"Personalising" is where you assume responsibility for a negative even when there is no basis for doing so.

You abritrarily conclude that what happened was your fault or reflects your inadequacy.

PersonalisingFor example, when a mother receives her child's school report, plus a note from the form tutor indicating her child is not working well, she immediately concludes, "I must be a bad mother. This shows how I've failed".

Personalisation causes one to feel crippling guilt. You suffer from a paralysing and burdensome sense of responsibility that forces you to carry the whole world on your shoulders.

We play many roles which confer on us a degree of responsibility: teacher, counsellor, parent, nurse, salesperson, executive, etc., within which we certainly influence the people we interact with. But no one could reasonable expect us to control them. What the other person does is ultimately his or her responsibility, not ours.

Techniques for 'un-distortion'

Robert Leahy has suggested a number of techniques to challenge personalising:

  1. Rate the degree of your belief and identify and rate your emotions.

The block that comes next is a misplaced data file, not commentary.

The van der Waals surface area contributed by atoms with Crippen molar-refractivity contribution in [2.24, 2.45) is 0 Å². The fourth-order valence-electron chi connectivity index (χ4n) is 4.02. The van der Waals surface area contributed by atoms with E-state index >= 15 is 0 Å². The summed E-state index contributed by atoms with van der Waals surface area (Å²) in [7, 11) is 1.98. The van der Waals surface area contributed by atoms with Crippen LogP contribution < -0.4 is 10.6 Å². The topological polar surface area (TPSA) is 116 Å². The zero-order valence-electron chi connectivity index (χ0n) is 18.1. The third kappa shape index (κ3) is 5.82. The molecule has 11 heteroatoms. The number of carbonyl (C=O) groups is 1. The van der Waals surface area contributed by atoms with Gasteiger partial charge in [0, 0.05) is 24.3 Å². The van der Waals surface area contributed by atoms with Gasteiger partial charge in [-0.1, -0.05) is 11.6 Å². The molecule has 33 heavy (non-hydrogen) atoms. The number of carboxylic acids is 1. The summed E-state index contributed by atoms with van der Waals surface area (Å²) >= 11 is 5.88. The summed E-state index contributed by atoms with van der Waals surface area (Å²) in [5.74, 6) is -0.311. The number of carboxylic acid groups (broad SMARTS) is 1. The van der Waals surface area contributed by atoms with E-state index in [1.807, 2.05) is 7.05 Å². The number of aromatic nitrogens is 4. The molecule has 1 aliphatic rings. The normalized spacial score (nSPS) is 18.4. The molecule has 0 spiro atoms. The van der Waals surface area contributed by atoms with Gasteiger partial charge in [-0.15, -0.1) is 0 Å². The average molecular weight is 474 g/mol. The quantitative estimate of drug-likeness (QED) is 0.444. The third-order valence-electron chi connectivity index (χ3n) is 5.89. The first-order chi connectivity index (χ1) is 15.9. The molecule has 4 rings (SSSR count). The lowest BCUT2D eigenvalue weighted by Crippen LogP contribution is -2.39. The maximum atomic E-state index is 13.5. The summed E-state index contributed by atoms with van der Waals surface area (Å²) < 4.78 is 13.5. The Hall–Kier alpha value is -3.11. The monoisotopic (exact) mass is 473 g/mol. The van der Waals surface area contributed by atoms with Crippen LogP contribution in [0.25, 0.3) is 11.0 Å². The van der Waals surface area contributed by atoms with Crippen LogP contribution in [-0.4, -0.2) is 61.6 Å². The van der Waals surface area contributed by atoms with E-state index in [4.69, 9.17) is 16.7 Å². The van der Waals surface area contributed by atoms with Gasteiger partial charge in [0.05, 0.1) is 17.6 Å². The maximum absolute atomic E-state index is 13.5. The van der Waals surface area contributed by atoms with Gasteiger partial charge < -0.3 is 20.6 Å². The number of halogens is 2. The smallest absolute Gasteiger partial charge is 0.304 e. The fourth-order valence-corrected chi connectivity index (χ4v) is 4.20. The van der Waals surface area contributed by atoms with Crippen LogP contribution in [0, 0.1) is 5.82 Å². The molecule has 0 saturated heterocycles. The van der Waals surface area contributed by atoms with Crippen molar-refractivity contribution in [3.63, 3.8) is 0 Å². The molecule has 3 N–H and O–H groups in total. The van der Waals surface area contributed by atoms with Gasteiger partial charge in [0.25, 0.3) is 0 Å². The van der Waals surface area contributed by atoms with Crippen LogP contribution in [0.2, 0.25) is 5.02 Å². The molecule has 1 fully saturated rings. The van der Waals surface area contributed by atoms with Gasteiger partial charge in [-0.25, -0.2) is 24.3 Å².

2. Identify exactly what your statement or thought is — for example, "This is entirely my fault."
  3. Conduct a cost-benefit analysis:
    a. Do you think that taking it personally motivates you to try harder, or does it protect you in some way?
    b. Do you think that personalising this event/situation is "realistic"?
    c. What thoughts, feelings and behaviour change if you personalised your experience less?
  4. Examine evidence for and against your personalising statement.
  5. What is the quality of the evidence that supports your belief?
  6. What cognitive distortions are you using to support your belief? Are you overgeneralising, mind reading, discounting positives, using negative filters, labelling, catastrophising or using "should" statements?
  7. How could you prove that your thought is wrong? Is it testable?
  8. Using a 'pie-chart', distribute the possible causes for this event. To what degree was the outcome due to causes other than yourself or the other person?
  9. What variations do you see in this behaviour? Are you (or they) always this way? What would you conclude if there is variation?
  10. What were your intentions? The other person's intentions? Are you certain your belief about their intentions is correct? How could you know?
  11. Distinguish between self-criticism and self-correction. What behaviour could you improve? What could you learn? What could you do differently in the future?
  12. Rather than personalising and blaming, what if you were to ask what problems needed to be solved? For example, if you are going through a breakup in a relationship, rather than blame yourself or the other person, why not ask yourself what practical problems you need to solve right now? What would be the consequences of this new way of thinking?